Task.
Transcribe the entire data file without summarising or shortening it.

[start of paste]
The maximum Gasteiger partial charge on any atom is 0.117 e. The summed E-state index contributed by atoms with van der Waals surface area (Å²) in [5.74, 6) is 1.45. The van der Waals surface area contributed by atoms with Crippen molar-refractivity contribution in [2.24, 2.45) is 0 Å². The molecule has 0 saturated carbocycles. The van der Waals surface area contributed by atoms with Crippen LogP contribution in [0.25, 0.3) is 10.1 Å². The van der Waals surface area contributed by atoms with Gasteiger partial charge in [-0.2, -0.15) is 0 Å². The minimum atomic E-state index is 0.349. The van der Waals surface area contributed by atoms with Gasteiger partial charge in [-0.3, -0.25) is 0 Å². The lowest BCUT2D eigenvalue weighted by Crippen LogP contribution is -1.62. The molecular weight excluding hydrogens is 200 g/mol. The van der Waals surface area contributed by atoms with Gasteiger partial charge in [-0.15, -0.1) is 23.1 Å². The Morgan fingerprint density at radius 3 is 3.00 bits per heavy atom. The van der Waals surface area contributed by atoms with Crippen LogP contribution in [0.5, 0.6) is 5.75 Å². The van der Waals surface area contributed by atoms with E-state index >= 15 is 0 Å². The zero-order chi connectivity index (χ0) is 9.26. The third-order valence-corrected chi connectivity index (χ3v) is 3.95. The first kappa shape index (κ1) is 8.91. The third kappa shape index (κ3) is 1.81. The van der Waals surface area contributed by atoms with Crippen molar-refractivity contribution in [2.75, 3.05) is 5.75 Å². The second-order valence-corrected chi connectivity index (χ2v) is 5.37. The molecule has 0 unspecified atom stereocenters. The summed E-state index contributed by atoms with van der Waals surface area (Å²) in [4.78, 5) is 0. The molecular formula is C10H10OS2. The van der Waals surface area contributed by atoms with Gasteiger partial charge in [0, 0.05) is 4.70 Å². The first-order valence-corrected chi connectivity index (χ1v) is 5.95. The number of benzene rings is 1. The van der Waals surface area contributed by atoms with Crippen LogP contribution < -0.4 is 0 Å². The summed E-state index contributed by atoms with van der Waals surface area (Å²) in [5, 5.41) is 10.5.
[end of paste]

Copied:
The maximum Gasteiger partial charge on any atom is 0.117 e. The summed E-state index contributed by atoms with van der Waals surface area (Å²) in [5.74, 6) is 1.45. The van der Waals surface area contributed by atoms with Crippen molar-refractivity contribution in [2.24, 2.45) is 0 Å². The molecule has 0 saturated carbocycles. The van der Waals surface area contributed by atoms with Crippen LogP contribution in [0.25, 0.3) is 10.1 Å². The van der Waals surface area contributed by atoms with Gasteiger partial charge in [-0.2, -0.15) is 0 Å². The minimum atomic E-state index is 0.349. The van der Waals surface area contributed by atoms with Gasteiger partial charge in [-0.3, -0.25) is 0 Å². The lowest BCUT2D eigenvalue weighted by Crippen LogP contribution is -1.62. The molecular weight excluding hydrogens is 200 g/mol. The van der Waals surface area contributed by atoms with Gasteiger partial charge in [-0.15, -0.1) is 23.1 Å². The Morgan fingerprint density at radius 3 is 3.00 bits per heavy atom. The van der Waals surface area contributed by atoms with Crippen LogP contribution in [0.5, 0.6) is 5.75 Å². The van der Waals surface area contributed by atoms with E-state index >= 15 is 0 Å². The zero-order chi connectivity index (χ0) is 9.26. The third-order valence-corrected chi connectivity index (χ3v) is 3.95. The first kappa shape index (κ1) is 8.91. The third kappa shape index (κ3) is 1.81. The van der Waals surface area contributed by atoms with Crippen molar-refractivity contribution in [2.75, 3.05) is 5.75 Å². The second-order valence-corrected chi connectivity index (χ2v) is 5.37. The molecule has 0 unspecified atom stereocenters. The summed E-state index contributed by atoms with van der Waals surface area (Å²) in [4.78, 5) is 0. The molecular formula is C10H10OS2. The van der Waals surface area contributed by atoms with Gasteiger partial charge in [0, 0.05) is 4.70 Å². The first-order valence-corrected chi connectivity index (χ1v) is 5.95. The number of benzene rings is 1. The van der Waals surface area contributed by atoms with Crippen LogP contribution < -0.4 is 0 Å². The summed E-state index contributed by atoms with van der Waals surface area (Å²) in [5, 5.41) is 10.5.